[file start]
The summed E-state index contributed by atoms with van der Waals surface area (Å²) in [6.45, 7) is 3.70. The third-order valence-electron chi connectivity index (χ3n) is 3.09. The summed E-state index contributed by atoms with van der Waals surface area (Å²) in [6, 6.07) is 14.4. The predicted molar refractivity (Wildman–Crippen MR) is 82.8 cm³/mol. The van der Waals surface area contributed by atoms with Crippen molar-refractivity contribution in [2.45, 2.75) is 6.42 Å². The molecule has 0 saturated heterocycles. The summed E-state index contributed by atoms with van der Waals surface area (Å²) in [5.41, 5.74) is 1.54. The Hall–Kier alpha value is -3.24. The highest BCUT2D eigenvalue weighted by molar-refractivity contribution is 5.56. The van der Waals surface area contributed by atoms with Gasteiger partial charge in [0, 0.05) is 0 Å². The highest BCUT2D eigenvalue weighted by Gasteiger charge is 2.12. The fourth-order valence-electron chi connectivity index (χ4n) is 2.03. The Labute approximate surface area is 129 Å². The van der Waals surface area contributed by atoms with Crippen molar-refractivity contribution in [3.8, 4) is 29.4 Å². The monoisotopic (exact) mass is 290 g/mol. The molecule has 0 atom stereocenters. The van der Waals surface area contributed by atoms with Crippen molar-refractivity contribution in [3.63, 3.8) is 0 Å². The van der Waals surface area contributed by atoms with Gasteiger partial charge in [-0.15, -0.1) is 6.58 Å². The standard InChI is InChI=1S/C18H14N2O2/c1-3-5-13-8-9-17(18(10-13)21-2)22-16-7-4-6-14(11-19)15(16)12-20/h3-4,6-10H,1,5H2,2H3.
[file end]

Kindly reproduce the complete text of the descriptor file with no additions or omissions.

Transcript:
The summed E-state index contributed by atoms with van der Waals surface area (Å²) in [6.45, 7) is 3.70. The third-order valence-electron chi connectivity index (χ3n) is 3.09. The summed E-state index contributed by atoms with van der Waals surface area (Å²) in [6, 6.07) is 14.4. The predicted molar refractivity (Wildman–Crippen MR) is 82.8 cm³/mol. The van der Waals surface area contributed by atoms with Crippen molar-refractivity contribution in [2.45, 2.75) is 6.42 Å². The molecule has 0 saturated heterocycles. The summed E-state index contributed by atoms with van der Waals surface area (Å²) in [5.41, 5.74) is 1.54. The Hall–Kier alpha value is -3.24. The highest BCUT2D eigenvalue weighted by molar-refractivity contribution is 5.56. The van der Waals surface area contributed by atoms with Gasteiger partial charge in [0, 0.05) is 0 Å². The highest BCUT2D eigenvalue weighted by Gasteiger charge is 2.12. The fourth-order valence-electron chi connectivity index (χ4n) is 2.03. The Labute approximate surface area is 129 Å². The van der Waals surface area contributed by atoms with Crippen molar-refractivity contribution in [3.8, 4) is 29.4 Å². The monoisotopic (exact) mass is 290 g/mol. The molecule has 0 atom stereocenters. The van der Waals surface area contributed by atoms with Crippen molar-refractivity contribution in [3.63, 3.8) is 0 Å². The van der Waals surface area contributed by atoms with Gasteiger partial charge in [-0.15, -0.1) is 6.58 Å². The standard InChI is InChI=1S/C18H14N2O2/c1-3-5-13-8-9-17(18(10-13)21-2)22-16-7-4-6-14(11-19)15(16)12-20/h3-4,6-10H,1,5H2,2H3.